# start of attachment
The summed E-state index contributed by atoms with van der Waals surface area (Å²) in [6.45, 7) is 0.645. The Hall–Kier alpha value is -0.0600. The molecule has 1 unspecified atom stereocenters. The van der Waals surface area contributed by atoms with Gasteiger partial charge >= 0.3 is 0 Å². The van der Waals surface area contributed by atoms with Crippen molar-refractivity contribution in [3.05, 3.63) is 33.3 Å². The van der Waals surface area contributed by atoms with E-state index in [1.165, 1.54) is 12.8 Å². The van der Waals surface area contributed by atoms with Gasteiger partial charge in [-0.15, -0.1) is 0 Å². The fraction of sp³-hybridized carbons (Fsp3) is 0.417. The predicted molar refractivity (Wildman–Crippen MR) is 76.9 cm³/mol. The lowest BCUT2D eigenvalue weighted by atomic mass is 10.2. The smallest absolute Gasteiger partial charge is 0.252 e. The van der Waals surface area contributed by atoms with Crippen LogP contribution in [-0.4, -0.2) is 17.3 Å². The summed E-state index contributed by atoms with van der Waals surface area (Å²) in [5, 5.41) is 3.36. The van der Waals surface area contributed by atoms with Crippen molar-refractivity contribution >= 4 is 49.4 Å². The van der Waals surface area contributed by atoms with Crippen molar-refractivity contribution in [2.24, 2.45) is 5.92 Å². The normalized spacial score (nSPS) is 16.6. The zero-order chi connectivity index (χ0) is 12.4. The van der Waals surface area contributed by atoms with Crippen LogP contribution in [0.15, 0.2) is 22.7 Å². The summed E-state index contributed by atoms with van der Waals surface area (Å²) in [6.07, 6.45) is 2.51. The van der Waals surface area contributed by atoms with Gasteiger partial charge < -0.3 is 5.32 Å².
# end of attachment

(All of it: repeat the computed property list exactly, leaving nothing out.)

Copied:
The summed E-state index contributed by atoms with van der Waals surface area (Å²) in [6.45, 7) is 0.645. The Hall–Kier alpha value is -0.0600. The molecule has 1 unspecified atom stereocenters. The van der Waals surface area contributed by atoms with Gasteiger partial charge >= 0.3 is 0 Å². The van der Waals surface area contributed by atoms with Crippen molar-refractivity contribution in [3.05, 3.63) is 33.3 Å². The van der Waals surface area contributed by atoms with E-state index in [1.165, 1.54) is 12.8 Å². The van der Waals surface area contributed by atoms with Gasteiger partial charge in [-0.15, -0.1) is 0 Å². The fraction of sp³-hybridized carbons (Fsp3) is 0.417. The predicted molar refractivity (Wildman–Crippen MR) is 76.9 cm³/mol. The lowest BCUT2D eigenvalue weighted by atomic mass is 10.2. The smallest absolute Gasteiger partial charge is 0.252 e. The van der Waals surface area contributed by atoms with Crippen LogP contribution in [-0.4, -0.2) is 17.3 Å². The summed E-state index contributed by atoms with van der Waals surface area (Å²) in [5, 5.41) is 3.36. The van der Waals surface area contributed by atoms with Crippen molar-refractivity contribution >= 4 is 49.4 Å². The van der Waals surface area contributed by atoms with Crippen molar-refractivity contribution in [2.24, 2.45) is 5.92 Å². The normalized spacial score (nSPS) is 16.6. The zero-order chi connectivity index (χ0) is 12.4. The van der Waals surface area contributed by atoms with Crippen LogP contribution in [0.15, 0.2) is 22.7 Å². The summed E-state index contributed by atoms with van der Waals surface area (Å²) in [6.07, 6.45) is 2.51. The van der Waals surface area contributed by atoms with Gasteiger partial charge < -0.3 is 5.32 Å².